To meet President Obama’s goal to have the country lead the world in having the most college graduates by 2020, administration officials say every type of higher education institution — including Historically Black Colleges and Universities — need to ramp up completion efforts.

To help achieve this, the administration is committed to increased federal funding and leveraging support of the private sector, philanthropies and alumni to support HBCUs, John Silvanus Wilson, director of the White House HBCU Initiative, told a gathering of leaders from that community in Washington this morning,

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To highlight the specific benchmarks for colleges, Wilson unveiled a new feature on the U.S. Department of Education website that went live today. From a U.S. map featuring every HBCU here, users can click on an individual campus to link to its website and to see the current number of degrees produced, the total degrees needed by 2020 to meet the President’s goal and how that breaks down by year.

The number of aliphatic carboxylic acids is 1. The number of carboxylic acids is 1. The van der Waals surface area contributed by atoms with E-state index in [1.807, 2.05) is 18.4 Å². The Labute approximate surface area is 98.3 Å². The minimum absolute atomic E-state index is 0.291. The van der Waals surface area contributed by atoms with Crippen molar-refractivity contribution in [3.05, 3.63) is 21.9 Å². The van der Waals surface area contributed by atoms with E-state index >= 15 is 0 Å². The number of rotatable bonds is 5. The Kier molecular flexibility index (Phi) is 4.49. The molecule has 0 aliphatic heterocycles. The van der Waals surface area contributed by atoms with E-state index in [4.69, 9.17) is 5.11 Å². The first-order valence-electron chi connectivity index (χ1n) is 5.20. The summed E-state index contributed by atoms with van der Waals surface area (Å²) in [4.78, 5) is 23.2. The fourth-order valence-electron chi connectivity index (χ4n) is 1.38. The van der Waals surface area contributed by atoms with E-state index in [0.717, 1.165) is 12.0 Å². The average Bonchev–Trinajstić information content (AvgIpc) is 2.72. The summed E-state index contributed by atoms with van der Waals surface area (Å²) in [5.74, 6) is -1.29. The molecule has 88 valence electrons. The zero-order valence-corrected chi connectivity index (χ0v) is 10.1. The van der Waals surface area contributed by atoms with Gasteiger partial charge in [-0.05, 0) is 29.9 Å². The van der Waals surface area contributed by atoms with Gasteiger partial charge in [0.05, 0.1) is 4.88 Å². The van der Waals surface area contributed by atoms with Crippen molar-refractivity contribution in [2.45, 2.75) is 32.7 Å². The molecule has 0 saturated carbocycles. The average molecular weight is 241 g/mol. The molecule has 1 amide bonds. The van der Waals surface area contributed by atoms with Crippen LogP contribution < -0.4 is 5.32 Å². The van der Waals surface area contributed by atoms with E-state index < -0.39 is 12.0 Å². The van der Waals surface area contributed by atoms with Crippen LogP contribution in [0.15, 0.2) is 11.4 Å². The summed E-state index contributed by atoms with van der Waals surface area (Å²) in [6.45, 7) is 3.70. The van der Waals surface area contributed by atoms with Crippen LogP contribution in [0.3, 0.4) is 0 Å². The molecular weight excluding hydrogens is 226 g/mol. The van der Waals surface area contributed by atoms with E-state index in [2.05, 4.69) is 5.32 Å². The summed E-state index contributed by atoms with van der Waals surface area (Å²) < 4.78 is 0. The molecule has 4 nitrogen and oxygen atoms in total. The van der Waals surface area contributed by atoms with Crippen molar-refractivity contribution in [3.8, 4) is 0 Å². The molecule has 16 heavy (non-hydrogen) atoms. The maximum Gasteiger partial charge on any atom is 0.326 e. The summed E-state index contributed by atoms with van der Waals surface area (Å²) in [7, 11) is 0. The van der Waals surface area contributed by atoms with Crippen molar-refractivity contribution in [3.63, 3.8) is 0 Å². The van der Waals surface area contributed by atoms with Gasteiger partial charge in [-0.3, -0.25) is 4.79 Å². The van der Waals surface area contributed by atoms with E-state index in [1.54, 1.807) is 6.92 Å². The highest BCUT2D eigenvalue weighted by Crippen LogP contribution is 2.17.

For instance, the four HBCUs in Maryland, (Bowie State University, Coppin State College, Morgan State University, and University of Maryland-Eastern Shore) generate 2,222 undergraduate degrees annually. They need to add another 16,522 degrees by 2020, or 300 degrees each year, cumulatively to help reach the goal.

“This is going to be no easy task,” said Wilson. “And our work just got harder.” Recent reports from Organization for Economic Development and Cooperation show the United States ranks 16th, down from 9th in terms of the most educated population. The country has not led the international ranking since 1995. South Korea is the current leader.

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